Sweet cherry trees are trained to the central leader system or open center as recommended for apple trees. Select scaffold limbs carefully because sweet cherry is subject to winter injury and splitting where the limbs join the trunk. Choose limbs with the widest crotch angles to ensure a strong framework.
Head newly planted trees to a height of about 40 inches (100 cm). If the trees have wide-angle lateral branches when you set them, select those suitable for scaffold limbs and head them back slightly, leaving the leader several inches longer than the laterals. Select two to three tiers of branches along the trunk similar to apples. The lowest scaffold limb should be not less than 16 inches (40 cm) from the ground.
After the first year, head back as little as possible. You may have to cut back the leader and upright growing scaffold limbs to strong outward-growing laterals to keep the tree low for convenience in spraying and harvesting. Pruning the mature sweet cherry is usually limited to removal of competing, overcrowded, diseased, and damaged branches.
A sour cherry tree, with no strong side branches at the time of planting, should be headed to about 24 inches (60 cm) above the ground. Lateral branches can be selected at the beginning of the second year’s growth. If the tree has good laterals at planting, remove any below 16 inches (40 cm) from the ground. Select three to four permanent lateral or scaffold limbs along the leader, not directly over one another. Do not head them back since this tends to stunt terminal growth.
In the following years, select another 2–3 scaffold branches well distributed along the trunk. The leader is then usually modified by cutting to an outward-growing lateral. After fruiting begins, pruning consists mainly of thinning out excessive and crowded growth each year to allow sunlight to filter through the tree.
Pruning Plum Trees
Plum trees are also pruned like apple trees. Prunes and other European plum types generally develop into well-shaped trees with little pruning. At planting, head back the leader to 30–36 inches (75–90 cm). After that, pruning consists mainly of thinning out excessive growth. Japanese plums are usually more vigorous than European varieties and need some heading back as well as some thinning of branches after they come into bearing.
Pruning Peach Trees
Peach trees rely on last year’s new growth for fruiting and need more sunlight than apples. As a result, peach trees are usually trained to more open center or open vase systems, although a delayed modified leader system is desirable for the high-light-intensity areas of the Southwest. Head newly planted trees to about 35–40 inches (90–100 cm) in height, making the cut just above a lateral branch or bud. If the tree is branched when it comes from the nursery, select three or four branches well-spaced up and around the trunk for the permanent scaffold limbs. The lowest limb should be no lower than 15 inches (38 cm) and the highest no more than 30–40 inches (75–100 cm) from the ground. Cut these back to two buds each and remove all other laterals.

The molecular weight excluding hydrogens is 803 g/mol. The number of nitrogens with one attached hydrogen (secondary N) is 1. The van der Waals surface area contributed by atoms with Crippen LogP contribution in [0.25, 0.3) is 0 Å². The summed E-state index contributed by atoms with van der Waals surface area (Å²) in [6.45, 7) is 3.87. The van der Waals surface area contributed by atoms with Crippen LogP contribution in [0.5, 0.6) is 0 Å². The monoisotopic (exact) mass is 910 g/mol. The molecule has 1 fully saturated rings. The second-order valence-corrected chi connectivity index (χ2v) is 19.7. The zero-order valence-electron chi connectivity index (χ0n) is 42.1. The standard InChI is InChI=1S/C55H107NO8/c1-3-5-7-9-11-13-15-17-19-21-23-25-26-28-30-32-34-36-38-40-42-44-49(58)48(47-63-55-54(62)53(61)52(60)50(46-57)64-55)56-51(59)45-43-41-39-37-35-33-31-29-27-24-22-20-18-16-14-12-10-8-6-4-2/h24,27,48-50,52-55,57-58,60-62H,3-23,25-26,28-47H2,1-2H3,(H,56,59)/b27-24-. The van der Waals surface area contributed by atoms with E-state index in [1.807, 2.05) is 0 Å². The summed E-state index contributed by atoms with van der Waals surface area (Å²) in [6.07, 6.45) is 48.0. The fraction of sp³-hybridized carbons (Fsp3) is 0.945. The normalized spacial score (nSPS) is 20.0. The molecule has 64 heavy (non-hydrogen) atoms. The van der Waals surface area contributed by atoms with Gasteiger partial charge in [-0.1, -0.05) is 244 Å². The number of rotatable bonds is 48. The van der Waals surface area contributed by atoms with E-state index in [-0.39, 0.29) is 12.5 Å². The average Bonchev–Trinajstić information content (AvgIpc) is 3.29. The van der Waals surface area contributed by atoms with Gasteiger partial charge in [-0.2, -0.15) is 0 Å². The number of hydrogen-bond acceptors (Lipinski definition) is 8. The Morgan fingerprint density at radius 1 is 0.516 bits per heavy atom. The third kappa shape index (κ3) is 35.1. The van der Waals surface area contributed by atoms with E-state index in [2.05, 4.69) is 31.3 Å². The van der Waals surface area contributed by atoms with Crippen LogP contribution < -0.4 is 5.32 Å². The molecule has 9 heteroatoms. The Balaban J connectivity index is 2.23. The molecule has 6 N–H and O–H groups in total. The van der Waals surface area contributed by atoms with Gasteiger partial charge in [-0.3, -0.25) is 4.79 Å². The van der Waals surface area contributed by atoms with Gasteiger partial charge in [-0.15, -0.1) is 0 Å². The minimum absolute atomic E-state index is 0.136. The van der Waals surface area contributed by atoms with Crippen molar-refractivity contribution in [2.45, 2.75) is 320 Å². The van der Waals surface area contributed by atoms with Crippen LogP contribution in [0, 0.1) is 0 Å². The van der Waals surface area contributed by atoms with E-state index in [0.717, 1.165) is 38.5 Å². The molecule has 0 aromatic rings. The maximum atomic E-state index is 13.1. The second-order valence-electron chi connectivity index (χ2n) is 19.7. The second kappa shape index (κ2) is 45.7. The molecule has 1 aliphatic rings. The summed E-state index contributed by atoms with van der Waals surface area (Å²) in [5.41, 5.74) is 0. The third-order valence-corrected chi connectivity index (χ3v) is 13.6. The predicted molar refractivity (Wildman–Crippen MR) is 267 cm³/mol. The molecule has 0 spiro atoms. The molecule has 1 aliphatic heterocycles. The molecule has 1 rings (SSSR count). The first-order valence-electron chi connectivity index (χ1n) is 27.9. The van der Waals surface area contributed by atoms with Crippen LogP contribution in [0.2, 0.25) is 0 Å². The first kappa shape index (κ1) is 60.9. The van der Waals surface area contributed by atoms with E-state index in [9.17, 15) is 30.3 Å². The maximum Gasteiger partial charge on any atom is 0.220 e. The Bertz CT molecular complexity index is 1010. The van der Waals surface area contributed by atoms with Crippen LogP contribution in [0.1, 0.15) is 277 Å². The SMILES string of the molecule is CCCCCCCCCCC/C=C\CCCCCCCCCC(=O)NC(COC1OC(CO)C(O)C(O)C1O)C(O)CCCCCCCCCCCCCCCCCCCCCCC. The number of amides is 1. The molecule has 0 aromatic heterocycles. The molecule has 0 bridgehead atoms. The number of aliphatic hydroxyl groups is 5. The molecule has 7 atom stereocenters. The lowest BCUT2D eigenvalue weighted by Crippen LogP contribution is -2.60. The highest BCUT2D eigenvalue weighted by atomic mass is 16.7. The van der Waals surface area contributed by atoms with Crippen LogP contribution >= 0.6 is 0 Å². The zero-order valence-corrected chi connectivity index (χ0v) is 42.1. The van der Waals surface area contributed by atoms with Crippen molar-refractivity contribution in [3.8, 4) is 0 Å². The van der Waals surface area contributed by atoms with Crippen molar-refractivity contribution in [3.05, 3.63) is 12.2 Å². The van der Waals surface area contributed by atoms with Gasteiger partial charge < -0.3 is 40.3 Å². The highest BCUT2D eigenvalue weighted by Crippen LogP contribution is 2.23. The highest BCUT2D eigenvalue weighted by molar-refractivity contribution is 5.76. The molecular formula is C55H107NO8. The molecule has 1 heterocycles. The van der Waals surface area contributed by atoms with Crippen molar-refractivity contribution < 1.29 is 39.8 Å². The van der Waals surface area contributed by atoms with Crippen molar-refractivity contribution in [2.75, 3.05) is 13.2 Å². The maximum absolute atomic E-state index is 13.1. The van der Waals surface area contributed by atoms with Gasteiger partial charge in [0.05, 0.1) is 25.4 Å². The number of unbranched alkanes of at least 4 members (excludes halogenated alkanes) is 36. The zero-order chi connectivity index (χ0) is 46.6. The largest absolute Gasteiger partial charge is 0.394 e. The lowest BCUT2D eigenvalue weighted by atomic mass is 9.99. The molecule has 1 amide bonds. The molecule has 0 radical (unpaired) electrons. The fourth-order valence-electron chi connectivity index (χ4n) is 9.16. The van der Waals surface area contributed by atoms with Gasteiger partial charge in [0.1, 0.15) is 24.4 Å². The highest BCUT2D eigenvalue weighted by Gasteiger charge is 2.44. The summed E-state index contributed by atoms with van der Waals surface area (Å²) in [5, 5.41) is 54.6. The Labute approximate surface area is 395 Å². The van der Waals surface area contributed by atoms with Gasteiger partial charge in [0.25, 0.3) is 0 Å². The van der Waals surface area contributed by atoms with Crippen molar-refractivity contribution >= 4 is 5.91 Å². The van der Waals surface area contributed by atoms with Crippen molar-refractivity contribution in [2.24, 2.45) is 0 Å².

Once the scaffold system is established, prune as little as possible until the tree begins to bear. Do remove most of those upright growing branches, but choose one centrally located branch. The main purpose of this shoot is to prevent sunburn to the north and east scaffolds. Lightly head back terminal growth on the scaffold limbs to outward-growing laterals. This develops an open, spreading tree.
Since peaches are borne on wood of the previous year’s growth, prune the trees annually to stimulate new growth and maintain production near the main body of the tree. Pruning the mature peach tree consists mainly of moderate thinning and heading back to outward-growing laterals to keep the tree low and spreading.
Nectarines are pruned in a manner similar to peaches. Apricots are more shade tolerant than peaches and can be pruned in a manner similar to apples or cherries.
For Further Reading
H-310: Fruits and Nuts for New Mexico Orchards
H-333: Training Young Apple Trees to the Central Leader System
H-335: Jujube (Ziziphus jujuba) Grafting
Originally reviewed by: Esteban Herrera, Extension Horticulture Specialist.
Shengrui Yao is Assistant Professor and Extension Fruit Specialist at New Mexico State University's Sustainable Agriculture Science Center at Alcalde. She earned her Ph.D. in pomology/horticulture at Cornell University. Her research and Extension work focus on tree fruit and small fruit production, conventional and organic production, and orchard floor and soil fertility management.
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Revised August 2017 Las Cruces, NM